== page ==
State, Local Health Officials In Wisconsin Prepare For Possible Spread Of COVID-19

Officials Say Risk Is Low For New Coronavirus In State As Infections Rise Around Globe

Medics walking outside clinic.
Medics walk outside a clinic where the flight crew as well as several people who were in contact with an Italian man who tested positive for COVID-19 went in for tests, in Algeria, on Feb. 26, 2020. Anis Belghoul/AP Photo

As COVID-19 spreads around the globe, state and local officials in Wisconsin are making preparations. While they say the risk of infection is low in Wisconsin, they said they want to be ready in case the outbreak worsens.

Officials said that they’re ready in case the ailment becomes a pandemic and people need to be quarantined. State officials are drawing up guidance, and as for possible school closures, local education officials would work with area health departments.

Gov. Tony Evers told reporters in Milwaukee on Wednesday that they’re making preparations should COVID-19 take hold here. COVID-19 is caused by a member of the coronavirus family that’s a close cousin to the SARS and MERS viruses that have caused outbreaks in the past.

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“We’re hopeful with those precautions, we’re in a good place. But it is something we take seriously,” Evers said.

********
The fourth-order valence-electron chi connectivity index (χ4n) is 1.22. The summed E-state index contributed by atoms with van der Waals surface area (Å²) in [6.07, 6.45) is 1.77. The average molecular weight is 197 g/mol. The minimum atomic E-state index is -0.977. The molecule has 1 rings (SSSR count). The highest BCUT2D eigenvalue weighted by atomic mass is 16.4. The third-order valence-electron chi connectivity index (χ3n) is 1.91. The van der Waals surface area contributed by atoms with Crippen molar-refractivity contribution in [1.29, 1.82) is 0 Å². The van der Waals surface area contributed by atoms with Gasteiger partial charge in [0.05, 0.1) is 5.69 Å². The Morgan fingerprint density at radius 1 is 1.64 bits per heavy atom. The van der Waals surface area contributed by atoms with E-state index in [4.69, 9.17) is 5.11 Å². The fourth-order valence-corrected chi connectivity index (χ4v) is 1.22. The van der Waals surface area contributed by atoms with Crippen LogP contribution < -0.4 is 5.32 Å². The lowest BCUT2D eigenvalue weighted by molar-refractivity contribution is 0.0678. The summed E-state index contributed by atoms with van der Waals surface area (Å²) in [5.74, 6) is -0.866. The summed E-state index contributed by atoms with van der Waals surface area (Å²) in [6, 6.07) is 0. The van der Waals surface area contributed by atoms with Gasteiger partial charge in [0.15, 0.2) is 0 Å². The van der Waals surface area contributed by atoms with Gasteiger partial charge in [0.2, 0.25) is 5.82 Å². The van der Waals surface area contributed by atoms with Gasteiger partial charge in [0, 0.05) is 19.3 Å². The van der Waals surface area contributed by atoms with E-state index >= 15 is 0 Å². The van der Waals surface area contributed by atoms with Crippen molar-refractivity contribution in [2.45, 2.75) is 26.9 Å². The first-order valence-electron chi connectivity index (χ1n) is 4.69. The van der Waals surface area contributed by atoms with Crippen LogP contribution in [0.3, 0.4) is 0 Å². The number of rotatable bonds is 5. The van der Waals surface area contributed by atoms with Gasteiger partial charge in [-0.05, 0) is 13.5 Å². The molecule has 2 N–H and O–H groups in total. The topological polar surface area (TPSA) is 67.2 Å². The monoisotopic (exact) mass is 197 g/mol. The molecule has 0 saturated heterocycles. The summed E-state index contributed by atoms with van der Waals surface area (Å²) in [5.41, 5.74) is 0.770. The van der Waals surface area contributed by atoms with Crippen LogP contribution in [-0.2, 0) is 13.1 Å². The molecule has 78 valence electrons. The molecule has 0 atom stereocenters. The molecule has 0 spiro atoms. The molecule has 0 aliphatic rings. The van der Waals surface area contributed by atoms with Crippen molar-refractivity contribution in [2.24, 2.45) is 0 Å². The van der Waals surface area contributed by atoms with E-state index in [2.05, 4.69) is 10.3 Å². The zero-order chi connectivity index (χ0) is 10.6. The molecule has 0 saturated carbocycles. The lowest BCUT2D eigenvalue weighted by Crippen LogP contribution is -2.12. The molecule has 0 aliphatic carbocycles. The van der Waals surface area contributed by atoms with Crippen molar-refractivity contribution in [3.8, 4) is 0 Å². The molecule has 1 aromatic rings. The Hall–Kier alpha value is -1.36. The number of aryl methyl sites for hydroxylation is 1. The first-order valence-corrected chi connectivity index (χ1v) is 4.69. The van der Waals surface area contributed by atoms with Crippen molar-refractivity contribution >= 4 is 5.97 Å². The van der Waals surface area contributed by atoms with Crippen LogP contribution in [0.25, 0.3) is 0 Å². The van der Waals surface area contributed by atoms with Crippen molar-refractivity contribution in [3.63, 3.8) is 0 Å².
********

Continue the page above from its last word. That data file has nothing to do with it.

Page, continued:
So far, only one case of the disease has been confirmed in the state. That individual is doing well but is still isolated, according to state health officials.

Risk to the general public is “very low,” said Dr. Ryan Westergaard, chief medical officer and state epidemiologist with the state Department of Health Services.

He said the mortality rate is less than 1 percent, but that coronavirus infections causing COVID-19 continue to increase worldwide and the U.S. Centers for Disease Control and Prevention cautioned that communities should start preparing and be ready for disruption in their daily lives. That could mean working from home, schools closing, hospitals delaying elective surgeries and other measures.

“We’re currently working with the CDC and local health care partners to understand surges in demand in the use of medical care and supplies,” said Jeff Phillips, director of Preparedness and Emergency Health Care at DHS. “We conduct extensive outreach to health care organizations to ensure their systems are prepared to handle a pandemic.”

The World Health Organization hasn’t declared COVID-19 a pandemic yet, but has urged countries to prepare for one.

There are 53 cases of COVID-19 in the U.S. Most are travel-related and no one has died.

Meanwhile, the seasonal flu is surging across the country and in Wisconsin. More than 19,000 people have gotten sick with influenza so far and the season hasn’t peaked, according to state health officials. Forty-four people have died from the flu in Wisconsin as of Feb. 15, according to the DHS Weekly Respiratory Report.